We shall not endeavour to defend ourselves equally from devouring as many sparrows, blackbirds, and thrushes, as we can possibly catch. But here we plead in extenuation, that our most cruel enemies, your Abbés themselves, are incessantly complaining of the ravages made by these birds among the cherries and other fruit. The Sieur Abbé Morellet, in parti. cular, is always thundering the most violent anathe. mas against the blackbirds and thrushes, for plunder. ing your vines, which they do with as little mercy as he himself. To us, however, most illustrious lady, it appears, that the grapes may just as well be eaten by blackbirds as by Abbés, and that ou warfare against the winged plunderers will be fruitless, if you encourage other biped and featherless pilferers, who make ten times more havock.
We know that we are also accused of eating night. ingales, who never plunder, and sing, as they say, most enchantingly. It is indeed possible that we may now and then have gratified our palates with a deli. cious morsel in this way, but we can assure you that it was in utter ignorance of your affection for the species; and that, resembling sparrows in their plumage, we, who make no pretensions to being connoisseurs in music, could not distinguish the song of the one from that of the other, and therefore supposed ourselves regaling only on sparrows. A cat belonging to M. Piccini * has assured us, that they who only know how to mew cannot be any judges of the art of sing. ing; and on this we rest for our justification. However, we will henceforward exert our utmost endeavours to distinguish the Gluckists t, who are, as we are informed, the sparrows, from the Piccinists, who are the nightingales. We only entreat of you to par. don the inadvertence into which we may possibly fall, if, in roving after nests, we may sometimes fall upon a brood of Piccinists, who, being then destitute of plumage, and not having learnt to sing, will have no mark by which to distinguish them.
The last imputation we are called upon to repel, most illustrious lady, is that of suffering your house to be infested with such a quantity of mice. They make terrible havock, it is said, with your sugar and sweetmeats; they gnaw the books of your savans, and even nibble the slippers of Mademoiselle Luillier,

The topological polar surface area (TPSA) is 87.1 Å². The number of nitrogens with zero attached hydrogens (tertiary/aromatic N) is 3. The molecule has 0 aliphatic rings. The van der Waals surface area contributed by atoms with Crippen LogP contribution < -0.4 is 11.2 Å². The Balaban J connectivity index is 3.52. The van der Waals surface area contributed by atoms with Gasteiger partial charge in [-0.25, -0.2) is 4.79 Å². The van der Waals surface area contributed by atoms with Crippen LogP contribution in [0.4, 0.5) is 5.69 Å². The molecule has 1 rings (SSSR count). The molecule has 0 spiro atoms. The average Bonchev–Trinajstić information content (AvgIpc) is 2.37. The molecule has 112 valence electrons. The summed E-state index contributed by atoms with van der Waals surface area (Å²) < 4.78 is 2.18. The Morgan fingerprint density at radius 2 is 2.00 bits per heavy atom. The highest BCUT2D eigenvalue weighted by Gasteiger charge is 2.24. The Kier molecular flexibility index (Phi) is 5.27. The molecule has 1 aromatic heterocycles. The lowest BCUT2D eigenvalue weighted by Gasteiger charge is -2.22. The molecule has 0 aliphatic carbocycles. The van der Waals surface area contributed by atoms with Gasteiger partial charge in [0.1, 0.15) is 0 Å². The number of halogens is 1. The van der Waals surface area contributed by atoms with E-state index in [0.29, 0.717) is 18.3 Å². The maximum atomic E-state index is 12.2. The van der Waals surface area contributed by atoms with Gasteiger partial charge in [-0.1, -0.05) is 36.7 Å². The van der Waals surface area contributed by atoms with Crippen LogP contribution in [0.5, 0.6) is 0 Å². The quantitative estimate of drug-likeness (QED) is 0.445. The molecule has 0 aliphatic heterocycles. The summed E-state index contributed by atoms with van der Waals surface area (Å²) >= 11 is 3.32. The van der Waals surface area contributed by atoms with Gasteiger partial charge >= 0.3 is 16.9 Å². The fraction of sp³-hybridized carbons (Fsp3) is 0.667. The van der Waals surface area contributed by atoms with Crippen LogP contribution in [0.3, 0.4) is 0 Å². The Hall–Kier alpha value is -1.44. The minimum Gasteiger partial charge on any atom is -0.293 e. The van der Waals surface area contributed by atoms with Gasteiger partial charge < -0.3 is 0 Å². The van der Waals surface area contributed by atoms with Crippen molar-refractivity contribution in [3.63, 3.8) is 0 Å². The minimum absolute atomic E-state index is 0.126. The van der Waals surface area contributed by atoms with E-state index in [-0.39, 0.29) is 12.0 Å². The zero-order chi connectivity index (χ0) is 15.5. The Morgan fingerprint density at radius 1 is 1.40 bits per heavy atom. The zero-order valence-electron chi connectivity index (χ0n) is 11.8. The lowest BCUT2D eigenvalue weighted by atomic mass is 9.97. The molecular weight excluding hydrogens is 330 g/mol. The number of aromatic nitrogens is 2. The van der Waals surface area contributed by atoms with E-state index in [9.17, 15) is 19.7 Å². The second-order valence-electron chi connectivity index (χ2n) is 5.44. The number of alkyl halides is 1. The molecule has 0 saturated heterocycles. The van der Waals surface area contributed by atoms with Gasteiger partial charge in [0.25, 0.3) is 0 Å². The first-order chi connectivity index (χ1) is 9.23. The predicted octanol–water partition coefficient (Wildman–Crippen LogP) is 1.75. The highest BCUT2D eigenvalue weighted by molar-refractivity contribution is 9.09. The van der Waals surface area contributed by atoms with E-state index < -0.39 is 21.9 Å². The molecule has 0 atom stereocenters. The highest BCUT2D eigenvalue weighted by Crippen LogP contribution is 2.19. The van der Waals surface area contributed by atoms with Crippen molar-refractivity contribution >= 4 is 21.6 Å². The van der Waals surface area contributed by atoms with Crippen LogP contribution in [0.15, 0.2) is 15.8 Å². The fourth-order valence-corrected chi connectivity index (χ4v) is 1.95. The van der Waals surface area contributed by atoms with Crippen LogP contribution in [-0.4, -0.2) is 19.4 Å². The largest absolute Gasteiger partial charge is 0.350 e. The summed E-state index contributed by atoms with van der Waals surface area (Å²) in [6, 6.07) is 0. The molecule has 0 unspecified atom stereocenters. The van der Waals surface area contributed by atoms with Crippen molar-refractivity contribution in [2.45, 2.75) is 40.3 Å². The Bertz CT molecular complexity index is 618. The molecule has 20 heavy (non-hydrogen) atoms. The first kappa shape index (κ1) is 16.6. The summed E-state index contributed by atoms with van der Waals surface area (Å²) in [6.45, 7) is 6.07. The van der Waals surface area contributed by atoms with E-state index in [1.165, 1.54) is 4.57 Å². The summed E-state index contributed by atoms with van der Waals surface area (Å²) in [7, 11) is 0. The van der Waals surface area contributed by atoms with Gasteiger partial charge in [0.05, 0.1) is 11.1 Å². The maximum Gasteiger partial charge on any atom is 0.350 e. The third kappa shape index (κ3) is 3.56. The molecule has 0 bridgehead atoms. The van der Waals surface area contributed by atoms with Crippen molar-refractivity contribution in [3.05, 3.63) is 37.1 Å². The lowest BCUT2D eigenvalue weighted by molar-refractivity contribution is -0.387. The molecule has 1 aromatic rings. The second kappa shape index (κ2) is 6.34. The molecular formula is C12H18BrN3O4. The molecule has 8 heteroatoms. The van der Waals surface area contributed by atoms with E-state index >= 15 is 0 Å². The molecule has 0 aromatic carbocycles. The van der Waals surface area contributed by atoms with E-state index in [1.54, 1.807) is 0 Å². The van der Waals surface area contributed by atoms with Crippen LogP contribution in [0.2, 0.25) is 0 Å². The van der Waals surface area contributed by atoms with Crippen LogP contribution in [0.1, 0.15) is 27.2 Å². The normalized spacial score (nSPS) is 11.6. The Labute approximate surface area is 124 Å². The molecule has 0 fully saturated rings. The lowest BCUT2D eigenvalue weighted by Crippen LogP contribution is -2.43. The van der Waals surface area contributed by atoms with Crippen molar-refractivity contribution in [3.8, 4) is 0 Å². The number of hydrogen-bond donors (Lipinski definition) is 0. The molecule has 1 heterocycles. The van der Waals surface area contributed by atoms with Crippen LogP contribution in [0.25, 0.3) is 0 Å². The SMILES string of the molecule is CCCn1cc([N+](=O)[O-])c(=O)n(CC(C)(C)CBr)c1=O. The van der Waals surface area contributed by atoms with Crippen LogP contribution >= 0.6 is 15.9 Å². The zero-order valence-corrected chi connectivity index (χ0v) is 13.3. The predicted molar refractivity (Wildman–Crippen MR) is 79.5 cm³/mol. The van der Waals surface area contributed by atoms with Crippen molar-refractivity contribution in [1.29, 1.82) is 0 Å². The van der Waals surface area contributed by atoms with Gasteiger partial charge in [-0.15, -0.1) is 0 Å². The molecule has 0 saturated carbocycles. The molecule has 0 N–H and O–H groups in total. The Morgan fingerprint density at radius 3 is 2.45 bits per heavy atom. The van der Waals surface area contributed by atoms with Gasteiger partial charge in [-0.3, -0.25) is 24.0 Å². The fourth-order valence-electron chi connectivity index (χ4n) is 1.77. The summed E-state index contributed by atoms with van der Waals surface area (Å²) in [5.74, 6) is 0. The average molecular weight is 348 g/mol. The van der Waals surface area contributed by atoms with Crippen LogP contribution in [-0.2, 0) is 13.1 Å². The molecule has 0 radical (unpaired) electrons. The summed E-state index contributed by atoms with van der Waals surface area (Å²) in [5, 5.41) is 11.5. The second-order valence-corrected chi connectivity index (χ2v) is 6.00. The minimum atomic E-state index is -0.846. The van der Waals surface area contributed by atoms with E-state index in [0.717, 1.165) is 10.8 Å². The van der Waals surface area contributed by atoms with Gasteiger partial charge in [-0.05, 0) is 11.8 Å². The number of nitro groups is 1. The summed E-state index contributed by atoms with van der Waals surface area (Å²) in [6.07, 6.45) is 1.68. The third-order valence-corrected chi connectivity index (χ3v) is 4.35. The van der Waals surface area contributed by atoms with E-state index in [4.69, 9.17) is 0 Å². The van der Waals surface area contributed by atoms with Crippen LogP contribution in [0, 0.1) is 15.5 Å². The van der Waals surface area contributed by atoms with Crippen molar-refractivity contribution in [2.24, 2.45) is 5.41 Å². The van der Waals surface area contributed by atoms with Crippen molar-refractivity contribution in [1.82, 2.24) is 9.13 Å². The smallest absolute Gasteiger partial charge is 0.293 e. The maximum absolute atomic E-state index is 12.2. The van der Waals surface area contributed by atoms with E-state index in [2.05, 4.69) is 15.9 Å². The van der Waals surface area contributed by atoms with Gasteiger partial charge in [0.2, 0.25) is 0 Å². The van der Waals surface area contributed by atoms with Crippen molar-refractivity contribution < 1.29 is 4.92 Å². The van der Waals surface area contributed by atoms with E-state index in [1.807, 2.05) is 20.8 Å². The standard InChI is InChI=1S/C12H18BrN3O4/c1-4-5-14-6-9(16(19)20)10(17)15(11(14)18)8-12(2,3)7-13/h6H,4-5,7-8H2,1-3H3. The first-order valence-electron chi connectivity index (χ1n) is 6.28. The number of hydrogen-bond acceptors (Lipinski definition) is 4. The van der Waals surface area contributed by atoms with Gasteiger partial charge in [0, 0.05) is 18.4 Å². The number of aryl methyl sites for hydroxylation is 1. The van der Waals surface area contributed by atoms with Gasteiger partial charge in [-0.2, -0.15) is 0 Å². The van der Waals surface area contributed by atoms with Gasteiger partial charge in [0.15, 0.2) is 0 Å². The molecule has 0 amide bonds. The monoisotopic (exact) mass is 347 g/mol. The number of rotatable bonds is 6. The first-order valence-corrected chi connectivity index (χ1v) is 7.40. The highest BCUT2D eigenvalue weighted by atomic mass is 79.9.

* An Italian composer.
as she is walking. It is urged that cats being created by Providence (who watches with equal goodness over all his creatures) for no other purpose but to eat mice, deserve nothing better, when they fail in the object of their vocation, but to be drowned.
Certainly, most illustrious lady, it is easy to discover in this language the influence of personal interest in the mouths of our accusers. The Sieur Cabanis", who makes an enormous consumption of sweetmeats in your house, and who is always ready to steal a lump of sugar when he thinks he can do it unobserved, has certainly very good reasons for making you consider the gourmandise of a few mice, who nibble a loaf of sugar, or begin eating a pot of jelly before him, as a capital crime; but he shows a mind still more atrocious than interested, when he would condemn us as meriting death, because we do not prevent the little animals availing themselves, to the best of their power, of a system of spoliation which he himself, great as he is, practises every day without discretion and without remorse. Could he carry his barbarity towards us farther, if we were, like the mice and himself, sugar-ivorous and sweet-meat-ivorous animals? Is it not manifest, that gourmandise alone inspires him with sentiments so cruel, and can you give them admission into your bosom ?
With regard to the books of the Abbé de la Roche, and that other savant t, whose speech at the Academy we just now read, as it wrapped up a calf's lights which you had the goodness to give us; with regard to their
* A friend of Madame Helvetius, who lived in her house.
+ The Abbé Morellet.